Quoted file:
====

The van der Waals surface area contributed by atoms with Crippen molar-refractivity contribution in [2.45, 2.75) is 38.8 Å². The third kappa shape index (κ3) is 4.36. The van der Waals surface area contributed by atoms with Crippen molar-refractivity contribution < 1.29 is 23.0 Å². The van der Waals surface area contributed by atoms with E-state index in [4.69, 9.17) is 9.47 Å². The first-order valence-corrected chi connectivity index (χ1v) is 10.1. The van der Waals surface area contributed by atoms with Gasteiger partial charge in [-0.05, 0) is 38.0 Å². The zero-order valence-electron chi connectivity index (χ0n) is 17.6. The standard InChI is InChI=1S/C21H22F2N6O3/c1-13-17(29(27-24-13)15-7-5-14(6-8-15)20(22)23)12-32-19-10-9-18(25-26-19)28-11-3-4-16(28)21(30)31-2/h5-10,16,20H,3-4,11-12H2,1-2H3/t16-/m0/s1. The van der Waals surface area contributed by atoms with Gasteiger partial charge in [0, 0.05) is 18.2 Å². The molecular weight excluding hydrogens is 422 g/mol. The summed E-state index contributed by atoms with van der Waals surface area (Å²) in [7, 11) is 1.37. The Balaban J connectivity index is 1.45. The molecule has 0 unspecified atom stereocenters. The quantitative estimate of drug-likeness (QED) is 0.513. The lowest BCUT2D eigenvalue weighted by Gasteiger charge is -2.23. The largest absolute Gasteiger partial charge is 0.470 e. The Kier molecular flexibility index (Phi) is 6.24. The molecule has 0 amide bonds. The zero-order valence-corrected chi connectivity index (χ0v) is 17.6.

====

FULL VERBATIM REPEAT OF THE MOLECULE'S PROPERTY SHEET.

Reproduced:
The van der Waals surface area contributed by atoms with Crippen molar-refractivity contribution in [2.45, 2.75) is 38.8 Å². The third kappa shape index (κ3) is 4.36. The van der Waals surface area contributed by atoms with Crippen molar-refractivity contribution < 1.29 is 23.0 Å². The van der Waals surface area contributed by atoms with E-state index in [4.69, 9.17) is 9.47 Å². The first-order valence-corrected chi connectivity index (χ1v) is 10.1. The van der Waals surface area contributed by atoms with Gasteiger partial charge in [-0.05, 0) is 38.0 Å². The zero-order valence-electron chi connectivity index (χ0n) is 17.6. The standard InChI is InChI=1S/C21H22F2N6O3/c1-13-17(29(27-24-13)15-7-5-14(6-8-15)20(22)23)12-32-19-10-9-18(25-26-19)28-11-3-4-16(28)21(30)31-2/h5-10,16,20H,3-4,11-12H2,1-2H3/t16-/m0/s1. The van der Waals surface area contributed by atoms with Gasteiger partial charge in [0, 0.05) is 18.2 Å². The molecular weight excluding hydrogens is 422 g/mol. The summed E-state index contributed by atoms with van der Waals surface area (Å²) in [7, 11) is 1.37. The Balaban J connectivity index is 1.45. The molecule has 0 unspecified atom stereocenters. The quantitative estimate of drug-likeness (QED) is 0.513. The lowest BCUT2D eigenvalue weighted by Gasteiger charge is -2.23. The largest absolute Gasteiger partial charge is 0.470 e. The Kier molecular flexibility index (Phi) is 6.24. The molecule has 0 amide bonds. The zero-order valence-corrected chi connectivity index (χ0v) is 17.6.